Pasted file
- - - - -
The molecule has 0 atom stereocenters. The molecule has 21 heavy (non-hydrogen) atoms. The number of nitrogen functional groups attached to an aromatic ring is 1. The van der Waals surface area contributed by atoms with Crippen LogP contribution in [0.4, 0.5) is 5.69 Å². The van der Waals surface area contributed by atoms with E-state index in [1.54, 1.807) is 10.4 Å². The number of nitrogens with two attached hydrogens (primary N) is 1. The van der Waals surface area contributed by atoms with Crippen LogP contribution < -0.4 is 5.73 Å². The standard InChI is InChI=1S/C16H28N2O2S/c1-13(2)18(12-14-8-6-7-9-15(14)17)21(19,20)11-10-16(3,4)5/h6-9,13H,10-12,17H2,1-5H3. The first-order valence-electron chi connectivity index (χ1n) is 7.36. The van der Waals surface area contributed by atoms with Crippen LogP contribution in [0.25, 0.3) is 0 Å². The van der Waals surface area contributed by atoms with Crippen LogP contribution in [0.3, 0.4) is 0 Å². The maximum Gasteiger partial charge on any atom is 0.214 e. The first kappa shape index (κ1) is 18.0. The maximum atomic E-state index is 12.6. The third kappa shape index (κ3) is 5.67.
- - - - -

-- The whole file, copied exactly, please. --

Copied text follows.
The molecule has 0 atom stereocenters. The molecule has 21 heavy (non-hydrogen) atoms. The number of nitrogen functional groups attached to an aromatic ring is 1. The van der Waals surface area contributed by atoms with Crippen LogP contribution in [0.4, 0.5) is 5.69 Å². The van der Waals surface area contributed by atoms with E-state index in [1.54, 1.807) is 10.4 Å². The number of nitrogens with two attached hydrogens (primary N) is 1. The van der Waals surface area contributed by atoms with Crippen LogP contribution < -0.4 is 5.73 Å². The standard InChI is InChI=1S/C16H28N2O2S/c1-13(2)18(12-14-8-6-7-9-15(14)17)21(19,20)11-10-16(3,4)5/h6-9,13H,10-12,17H2,1-5H3. The first-order valence-electron chi connectivity index (χ1n) is 7.36. The van der Waals surface area contributed by atoms with Crippen LogP contribution in [0.25, 0.3) is 0 Å². The van der Waals surface area contributed by atoms with Crippen LogP contribution in [0.3, 0.4) is 0 Å². The maximum Gasteiger partial charge on any atom is 0.214 e. The first kappa shape index (κ1) is 18.0. The maximum atomic E-state index is 12.6. The third kappa shape index (κ3) is 5.67.